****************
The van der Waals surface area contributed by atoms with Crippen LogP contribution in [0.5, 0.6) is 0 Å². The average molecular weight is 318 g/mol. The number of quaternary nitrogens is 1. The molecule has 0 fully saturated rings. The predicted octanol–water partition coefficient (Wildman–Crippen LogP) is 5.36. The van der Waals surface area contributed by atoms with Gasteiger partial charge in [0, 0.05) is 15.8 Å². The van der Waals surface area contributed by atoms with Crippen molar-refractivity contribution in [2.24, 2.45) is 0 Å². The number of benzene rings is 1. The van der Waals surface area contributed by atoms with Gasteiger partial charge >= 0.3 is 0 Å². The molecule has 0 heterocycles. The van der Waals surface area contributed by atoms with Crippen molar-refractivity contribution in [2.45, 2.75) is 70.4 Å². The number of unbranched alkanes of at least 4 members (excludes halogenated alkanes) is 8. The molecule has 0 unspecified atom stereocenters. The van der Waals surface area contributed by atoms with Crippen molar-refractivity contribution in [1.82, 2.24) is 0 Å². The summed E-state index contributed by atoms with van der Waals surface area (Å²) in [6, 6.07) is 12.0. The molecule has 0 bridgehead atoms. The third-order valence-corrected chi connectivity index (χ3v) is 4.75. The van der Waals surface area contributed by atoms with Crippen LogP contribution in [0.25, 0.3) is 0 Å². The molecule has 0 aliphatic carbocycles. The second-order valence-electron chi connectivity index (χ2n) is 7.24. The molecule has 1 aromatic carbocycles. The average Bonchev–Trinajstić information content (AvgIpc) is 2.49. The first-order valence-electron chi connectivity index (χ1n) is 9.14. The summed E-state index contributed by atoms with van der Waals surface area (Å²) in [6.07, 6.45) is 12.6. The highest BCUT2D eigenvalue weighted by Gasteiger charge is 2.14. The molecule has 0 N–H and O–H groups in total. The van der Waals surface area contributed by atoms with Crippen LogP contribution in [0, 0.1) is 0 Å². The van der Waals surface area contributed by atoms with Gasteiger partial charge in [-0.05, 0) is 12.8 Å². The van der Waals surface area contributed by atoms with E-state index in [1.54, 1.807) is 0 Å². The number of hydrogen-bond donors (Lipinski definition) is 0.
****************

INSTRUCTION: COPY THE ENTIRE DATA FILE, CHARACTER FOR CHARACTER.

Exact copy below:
The van der Waals surface area contributed by atoms with Crippen LogP contribution in [0.5, 0.6) is 0 Å². The average molecular weight is 318 g/mol. The number of quaternary nitrogens is 1. The molecule has 0 fully saturated rings. The predicted octanol–water partition coefficient (Wildman–Crippen LogP) is 5.36. The van der Waals surface area contributed by atoms with Gasteiger partial charge in [0, 0.05) is 15.8 Å². The van der Waals surface area contributed by atoms with Crippen molar-refractivity contribution in [2.24, 2.45) is 0 Å². The number of benzene rings is 1. The van der Waals surface area contributed by atoms with Gasteiger partial charge >= 0.3 is 0 Å². The molecule has 0 heterocycles. The van der Waals surface area contributed by atoms with Crippen molar-refractivity contribution in [2.45, 2.75) is 70.4 Å². The number of unbranched alkanes of at least 4 members (excludes halogenated alkanes) is 8. The molecule has 0 unspecified atom stereocenters. The van der Waals surface area contributed by atoms with Crippen molar-refractivity contribution in [1.82, 2.24) is 0 Å². The summed E-state index contributed by atoms with van der Waals surface area (Å²) in [6, 6.07) is 12.0. The molecule has 0 bridgehead atoms. The third-order valence-corrected chi connectivity index (χ3v) is 4.75. The van der Waals surface area contributed by atoms with Crippen LogP contribution in [0.25, 0.3) is 0 Å². The molecule has 0 aliphatic carbocycles. The second-order valence-electron chi connectivity index (χ2n) is 7.24. The molecule has 1 aromatic carbocycles. The average Bonchev–Trinajstić information content (AvgIpc) is 2.49. The first-order valence-electron chi connectivity index (χ1n) is 9.14. The summed E-state index contributed by atoms with van der Waals surface area (Å²) in [6.07, 6.45) is 12.6. The highest BCUT2D eigenvalue weighted by Gasteiger charge is 2.14. The molecule has 0 N–H and O–H groups in total. The van der Waals surface area contributed by atoms with Crippen LogP contribution in [0, 0.1) is 0 Å². The van der Waals surface area contributed by atoms with Gasteiger partial charge in [-0.05, 0) is 12.8 Å². The van der Waals surface area contributed by atoms with E-state index in [1.54, 1.807) is 0 Å². The number of hydrogen-bond donors (Lipinski definition) is 0.